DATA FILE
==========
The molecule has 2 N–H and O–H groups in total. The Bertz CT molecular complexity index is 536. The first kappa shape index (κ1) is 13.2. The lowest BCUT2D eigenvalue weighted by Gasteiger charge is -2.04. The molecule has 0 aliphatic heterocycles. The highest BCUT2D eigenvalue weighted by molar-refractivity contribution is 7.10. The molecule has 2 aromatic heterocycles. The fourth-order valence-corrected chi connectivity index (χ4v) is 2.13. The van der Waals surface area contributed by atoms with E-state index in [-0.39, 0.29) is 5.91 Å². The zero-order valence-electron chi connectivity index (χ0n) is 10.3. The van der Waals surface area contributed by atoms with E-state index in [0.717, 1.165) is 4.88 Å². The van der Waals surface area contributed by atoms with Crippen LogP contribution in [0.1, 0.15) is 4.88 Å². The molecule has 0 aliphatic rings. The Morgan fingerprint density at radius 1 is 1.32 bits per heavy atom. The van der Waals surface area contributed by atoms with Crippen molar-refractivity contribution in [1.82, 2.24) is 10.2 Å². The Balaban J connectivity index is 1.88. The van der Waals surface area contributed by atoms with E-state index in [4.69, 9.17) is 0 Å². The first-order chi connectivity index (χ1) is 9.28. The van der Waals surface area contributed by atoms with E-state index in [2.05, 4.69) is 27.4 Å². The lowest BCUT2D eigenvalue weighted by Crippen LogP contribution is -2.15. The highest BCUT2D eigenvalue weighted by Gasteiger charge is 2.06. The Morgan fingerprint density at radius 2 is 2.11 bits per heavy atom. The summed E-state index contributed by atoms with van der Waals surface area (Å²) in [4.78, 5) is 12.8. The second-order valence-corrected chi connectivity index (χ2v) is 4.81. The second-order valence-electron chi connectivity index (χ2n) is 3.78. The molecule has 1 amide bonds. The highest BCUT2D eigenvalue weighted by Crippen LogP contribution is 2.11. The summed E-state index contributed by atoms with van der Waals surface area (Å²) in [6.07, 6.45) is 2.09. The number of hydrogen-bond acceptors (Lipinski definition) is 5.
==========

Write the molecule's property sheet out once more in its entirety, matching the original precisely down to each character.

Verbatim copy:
The molecule has 2 N–H and O–H groups in total. The Bertz CT molecular complexity index is 536. The first kappa shape index (κ1) is 13.2. The lowest BCUT2D eigenvalue weighted by Gasteiger charge is -2.04. The molecule has 0 aliphatic heterocycles. The highest BCUT2D eigenvalue weighted by molar-refractivity contribution is 7.10. The molecule has 2 aromatic heterocycles. The fourth-order valence-corrected chi connectivity index (χ4v) is 2.13. The van der Waals surface area contributed by atoms with E-state index in [-0.39, 0.29) is 5.91 Å². The zero-order valence-electron chi connectivity index (χ0n) is 10.3. The van der Waals surface area contributed by atoms with E-state index in [0.717, 1.165) is 4.88 Å². The van der Waals surface area contributed by atoms with Crippen LogP contribution in [0.1, 0.15) is 4.88 Å². The molecule has 0 aliphatic rings. The Morgan fingerprint density at radius 1 is 1.32 bits per heavy atom. The van der Waals surface area contributed by atoms with Crippen molar-refractivity contribution in [1.82, 2.24) is 10.2 Å². The Balaban J connectivity index is 1.88. The van der Waals surface area contributed by atoms with E-state index in [4.69, 9.17) is 0 Å². The first-order chi connectivity index (χ1) is 9.28. The van der Waals surface area contributed by atoms with E-state index in [2.05, 4.69) is 27.4 Å². The lowest BCUT2D eigenvalue weighted by Crippen LogP contribution is -2.15. The highest BCUT2D eigenvalue weighted by Gasteiger charge is 2.06. The Morgan fingerprint density at radius 2 is 2.11 bits per heavy atom. The summed E-state index contributed by atoms with van der Waals surface area (Å²) in [4.78, 5) is 12.8. The second-order valence-corrected chi connectivity index (χ2v) is 4.81. The second-order valence-electron chi connectivity index (χ2n) is 3.78. The molecule has 1 amide bonds. The highest BCUT2D eigenvalue weighted by Crippen LogP contribution is 2.11. The summed E-state index contributed by atoms with van der Waals surface area (Å²) in [6.07, 6.45) is 2.09. The number of hydrogen-bond acceptors (Lipinski definition) is 5.